Given the institutional importance of some heavy metal bands, it’s hard for many headbangers to imagine our favorite musicians as regular people who wake up every day and go to work.
The public personas of these larger-than-life figures are so ubiquitous that the thought of them doing anything other than shredding and kicking ass borders on the absurd.
The fact is, we’ve all gotta start somewhere and heavy metal is working-class music in and of itself. Remember that Black Sabbath’s legendary axeman Tony Iommi only developed his style of playing because his fingertips were cut off in an accident while working at a metal factory. If that doesn’t cement the genre with a built-in ethos, I don’t know what does.
In the case of California thrash gods Slayer, a big part of their early days was informed by the day jobs of the band members. While drummer Dave Lombardo famously met guitarist Kerry King while delivering pizza, it was bassist and singer Tom Araya who had the more serious and long-term-looking job of the bunch as a respiratory therapist.
Araya talked about getting into the profession in an interview with knac.com, saying:
“My older sister suggested it; she said she had friends who were respiratory therapists, and it was an easy course. And my dad was like, “You either do that or you work.” So I chose to go to school. I went to school for about 2 years on a technical course, and I learned a lot. I learned about air mixture ratios and all the stuff; I learned how to draw blood. I was learning how to intubate people, where you put tubes in their throats. I did that, and in the meantime, I was also jamming with the band.”
Fresh out of trade school, the frontman set about entering the workforce in earnest at the Brotman Medical Center:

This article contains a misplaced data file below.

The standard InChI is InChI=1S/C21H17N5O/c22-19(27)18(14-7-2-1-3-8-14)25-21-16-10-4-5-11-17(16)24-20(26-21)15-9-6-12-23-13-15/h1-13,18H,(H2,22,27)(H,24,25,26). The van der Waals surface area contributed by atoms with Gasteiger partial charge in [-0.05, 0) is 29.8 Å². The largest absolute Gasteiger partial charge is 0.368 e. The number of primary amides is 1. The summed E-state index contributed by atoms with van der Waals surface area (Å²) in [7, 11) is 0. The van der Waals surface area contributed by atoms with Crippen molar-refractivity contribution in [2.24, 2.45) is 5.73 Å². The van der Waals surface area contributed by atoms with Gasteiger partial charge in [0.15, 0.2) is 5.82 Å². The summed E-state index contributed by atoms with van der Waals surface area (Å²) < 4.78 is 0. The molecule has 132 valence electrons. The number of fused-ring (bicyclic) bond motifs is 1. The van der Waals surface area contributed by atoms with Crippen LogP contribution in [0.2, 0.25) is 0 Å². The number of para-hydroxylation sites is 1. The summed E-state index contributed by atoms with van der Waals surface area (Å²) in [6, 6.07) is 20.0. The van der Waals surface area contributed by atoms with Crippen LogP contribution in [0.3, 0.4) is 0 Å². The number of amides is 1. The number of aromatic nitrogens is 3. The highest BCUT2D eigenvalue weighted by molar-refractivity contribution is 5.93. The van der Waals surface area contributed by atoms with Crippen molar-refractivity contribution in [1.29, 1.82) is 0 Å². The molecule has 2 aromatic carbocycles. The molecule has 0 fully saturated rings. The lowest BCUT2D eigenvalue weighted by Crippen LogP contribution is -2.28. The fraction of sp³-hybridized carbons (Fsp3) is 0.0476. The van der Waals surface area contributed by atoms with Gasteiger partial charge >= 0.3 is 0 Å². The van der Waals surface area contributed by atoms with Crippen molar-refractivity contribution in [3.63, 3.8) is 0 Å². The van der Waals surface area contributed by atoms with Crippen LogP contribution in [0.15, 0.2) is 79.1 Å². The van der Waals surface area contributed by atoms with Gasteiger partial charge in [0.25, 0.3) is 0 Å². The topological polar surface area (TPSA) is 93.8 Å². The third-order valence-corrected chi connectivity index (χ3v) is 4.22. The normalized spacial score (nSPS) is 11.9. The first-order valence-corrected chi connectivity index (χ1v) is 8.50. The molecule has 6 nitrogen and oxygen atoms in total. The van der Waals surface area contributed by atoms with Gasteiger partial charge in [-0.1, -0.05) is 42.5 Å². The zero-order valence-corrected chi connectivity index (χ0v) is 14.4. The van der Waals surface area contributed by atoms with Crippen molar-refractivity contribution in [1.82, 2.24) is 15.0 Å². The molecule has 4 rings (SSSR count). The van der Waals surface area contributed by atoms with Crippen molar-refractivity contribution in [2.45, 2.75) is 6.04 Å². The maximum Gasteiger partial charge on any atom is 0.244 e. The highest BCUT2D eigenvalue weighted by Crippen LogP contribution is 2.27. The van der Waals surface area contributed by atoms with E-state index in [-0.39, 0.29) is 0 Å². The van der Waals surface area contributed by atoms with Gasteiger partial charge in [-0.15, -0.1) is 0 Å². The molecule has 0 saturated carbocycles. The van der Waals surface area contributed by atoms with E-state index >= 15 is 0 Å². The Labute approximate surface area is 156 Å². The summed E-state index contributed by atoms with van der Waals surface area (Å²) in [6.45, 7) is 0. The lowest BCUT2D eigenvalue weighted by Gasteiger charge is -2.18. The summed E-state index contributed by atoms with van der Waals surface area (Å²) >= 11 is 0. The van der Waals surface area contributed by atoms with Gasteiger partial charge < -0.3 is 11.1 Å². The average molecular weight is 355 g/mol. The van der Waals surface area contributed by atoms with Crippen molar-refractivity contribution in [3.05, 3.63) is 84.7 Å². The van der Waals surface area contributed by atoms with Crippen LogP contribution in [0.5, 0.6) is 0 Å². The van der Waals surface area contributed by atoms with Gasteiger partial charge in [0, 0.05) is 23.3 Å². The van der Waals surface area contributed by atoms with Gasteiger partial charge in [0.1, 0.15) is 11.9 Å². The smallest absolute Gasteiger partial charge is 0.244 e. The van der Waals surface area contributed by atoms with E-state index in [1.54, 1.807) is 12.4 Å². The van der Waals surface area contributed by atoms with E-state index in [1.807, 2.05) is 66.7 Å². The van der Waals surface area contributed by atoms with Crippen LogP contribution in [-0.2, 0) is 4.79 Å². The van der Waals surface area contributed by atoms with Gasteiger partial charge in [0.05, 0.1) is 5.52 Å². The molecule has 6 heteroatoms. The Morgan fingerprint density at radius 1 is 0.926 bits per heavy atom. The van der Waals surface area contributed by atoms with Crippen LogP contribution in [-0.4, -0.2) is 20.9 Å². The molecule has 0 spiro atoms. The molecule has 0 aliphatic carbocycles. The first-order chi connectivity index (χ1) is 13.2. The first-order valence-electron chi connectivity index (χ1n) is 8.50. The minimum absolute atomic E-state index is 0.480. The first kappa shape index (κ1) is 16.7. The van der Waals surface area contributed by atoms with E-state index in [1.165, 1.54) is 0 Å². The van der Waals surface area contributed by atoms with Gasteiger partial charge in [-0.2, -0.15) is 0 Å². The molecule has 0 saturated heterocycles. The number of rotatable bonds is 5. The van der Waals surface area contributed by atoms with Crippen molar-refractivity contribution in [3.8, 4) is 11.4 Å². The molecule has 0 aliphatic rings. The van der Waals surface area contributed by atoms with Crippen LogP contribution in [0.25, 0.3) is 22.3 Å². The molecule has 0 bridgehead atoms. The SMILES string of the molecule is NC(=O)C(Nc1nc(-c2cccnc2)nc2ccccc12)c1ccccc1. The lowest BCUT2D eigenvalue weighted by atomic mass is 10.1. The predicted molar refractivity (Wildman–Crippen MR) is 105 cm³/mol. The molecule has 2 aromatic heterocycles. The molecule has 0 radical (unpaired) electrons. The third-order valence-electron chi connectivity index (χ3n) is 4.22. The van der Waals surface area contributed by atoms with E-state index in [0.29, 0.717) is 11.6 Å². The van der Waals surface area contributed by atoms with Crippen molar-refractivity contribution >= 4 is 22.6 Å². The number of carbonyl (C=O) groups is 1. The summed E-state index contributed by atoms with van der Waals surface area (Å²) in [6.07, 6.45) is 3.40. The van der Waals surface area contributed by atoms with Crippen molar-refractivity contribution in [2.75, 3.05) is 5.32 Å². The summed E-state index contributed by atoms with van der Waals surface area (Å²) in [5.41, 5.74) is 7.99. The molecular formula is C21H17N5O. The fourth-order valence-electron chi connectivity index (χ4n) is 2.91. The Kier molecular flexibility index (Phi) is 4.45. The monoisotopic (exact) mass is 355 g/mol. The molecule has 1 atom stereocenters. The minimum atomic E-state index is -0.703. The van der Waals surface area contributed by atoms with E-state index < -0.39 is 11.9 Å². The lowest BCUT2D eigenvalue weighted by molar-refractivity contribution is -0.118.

”I’d get up in the morning and deal with traffic; and then leave at three and deal with traffic,” he said. “Some days were pretty hectic and some days were easy.”
It was Araya’s job and a loan from Kerry King’s dad that provided the seed money to finance Slayer’s debut album, Show No Mercy. As fate would have it, push came to shove between his more practical occupational responsibilities and dedication to his band.
“Our first tour in Europe they (the Brotman Medical Center) wouldn’t give me the time off from work,” said Araya.
“They said that if I was gone for a month or more they would fire me, even though I was on a need basis where they’d call me up and say:
‘We need you to come in today.’ They’d call me at 5:00 in the morning and wake my ass up, ‘Someone’s not coming in, we need you to come into work.’ When they said they’d fire me I was like, ‘Well, I guess I’m fired.’ Just got my stuff out of my locker and that was about it.”
While history has proved several times over that Araya made the correct decision on what to do with his life, that doesn’t mean a lack of respect on his part for his previous profession. “lf you like helping people, if you like saving lives, if you like knowing that you do something to better someone’s life then that’s a job that you should pursue.”